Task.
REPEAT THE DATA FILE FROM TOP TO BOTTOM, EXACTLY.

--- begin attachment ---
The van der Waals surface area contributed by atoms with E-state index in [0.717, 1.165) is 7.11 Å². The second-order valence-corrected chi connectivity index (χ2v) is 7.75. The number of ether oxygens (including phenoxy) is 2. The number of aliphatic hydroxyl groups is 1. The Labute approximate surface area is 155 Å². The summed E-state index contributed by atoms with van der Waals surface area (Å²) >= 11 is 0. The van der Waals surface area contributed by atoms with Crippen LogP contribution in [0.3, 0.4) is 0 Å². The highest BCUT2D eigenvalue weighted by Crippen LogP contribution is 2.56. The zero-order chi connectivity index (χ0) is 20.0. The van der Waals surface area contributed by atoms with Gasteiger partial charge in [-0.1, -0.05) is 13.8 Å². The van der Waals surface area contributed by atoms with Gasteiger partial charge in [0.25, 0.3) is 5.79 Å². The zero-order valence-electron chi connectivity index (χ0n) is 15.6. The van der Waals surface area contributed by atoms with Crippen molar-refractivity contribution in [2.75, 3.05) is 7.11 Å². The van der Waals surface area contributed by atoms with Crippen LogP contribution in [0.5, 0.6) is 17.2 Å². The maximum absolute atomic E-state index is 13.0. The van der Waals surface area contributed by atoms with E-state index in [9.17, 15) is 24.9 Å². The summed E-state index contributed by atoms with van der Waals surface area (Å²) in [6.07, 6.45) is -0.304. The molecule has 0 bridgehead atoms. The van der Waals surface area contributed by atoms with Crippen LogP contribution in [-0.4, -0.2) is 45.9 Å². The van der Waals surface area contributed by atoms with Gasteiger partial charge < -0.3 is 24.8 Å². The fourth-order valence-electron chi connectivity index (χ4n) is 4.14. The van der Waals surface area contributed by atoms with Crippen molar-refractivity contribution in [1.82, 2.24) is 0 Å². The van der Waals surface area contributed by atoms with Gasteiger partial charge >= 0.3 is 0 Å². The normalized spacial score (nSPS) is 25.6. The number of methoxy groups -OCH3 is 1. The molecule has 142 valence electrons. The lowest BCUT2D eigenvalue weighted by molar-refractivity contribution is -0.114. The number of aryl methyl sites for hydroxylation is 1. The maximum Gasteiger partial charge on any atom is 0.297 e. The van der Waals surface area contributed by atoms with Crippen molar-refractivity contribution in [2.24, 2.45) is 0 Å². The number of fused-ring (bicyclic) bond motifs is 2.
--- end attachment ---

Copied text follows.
The van der Waals surface area contributed by atoms with E-state index in [0.717, 1.165) is 7.11 Å². The second-order valence-corrected chi connectivity index (χ2v) is 7.75. The number of ether oxygens (including phenoxy) is 2. The number of aliphatic hydroxyl groups is 1. The Labute approximate surface area is 155 Å². The summed E-state index contributed by atoms with van der Waals surface area (Å²) >= 11 is 0. The van der Waals surface area contributed by atoms with Crippen LogP contribution in [0.3, 0.4) is 0 Å². The highest BCUT2D eigenvalue weighted by Crippen LogP contribution is 2.56. The zero-order chi connectivity index (χ0) is 20.0. The van der Waals surface area contributed by atoms with Gasteiger partial charge in [-0.1, -0.05) is 13.8 Å². The van der Waals surface area contributed by atoms with Gasteiger partial charge in [0.25, 0.3) is 5.79 Å². The zero-order valence-electron chi connectivity index (χ0n) is 15.6. The van der Waals surface area contributed by atoms with Crippen molar-refractivity contribution in [2.75, 3.05) is 7.11 Å². The van der Waals surface area contributed by atoms with Crippen LogP contribution in [0.5, 0.6) is 17.2 Å². The maximum absolute atomic E-state index is 13.0. The van der Waals surface area contributed by atoms with E-state index in [9.17, 15) is 24.9 Å². The summed E-state index contributed by atoms with van der Waals surface area (Å²) in [6.07, 6.45) is -0.304. The molecule has 0 bridgehead atoms. The van der Waals surface area contributed by atoms with Crippen LogP contribution in [-0.4, -0.2) is 45.9 Å². The van der Waals surface area contributed by atoms with Gasteiger partial charge < -0.3 is 24.8 Å². The fourth-order valence-electron chi connectivity index (χ4n) is 4.14. The van der Waals surface area contributed by atoms with Crippen molar-refractivity contribution in [1.82, 2.24) is 0 Å². The van der Waals surface area contributed by atoms with Gasteiger partial charge >= 0.3 is 0 Å². The normalized spacial score (nSPS) is 25.6. The number of methoxy groups -OCH3 is 1. The molecule has 142 valence electrons. The lowest BCUT2D eigenvalue weighted by molar-refractivity contribution is -0.114. The number of aryl methyl sites for hydroxylation is 1. The maximum Gasteiger partial charge on any atom is 0.297 e. The van der Waals surface area contributed by atoms with Crippen molar-refractivity contribution in [2.24, 2.45) is 0 Å². The number of fused-ring (bicyclic) bond motifs is 2.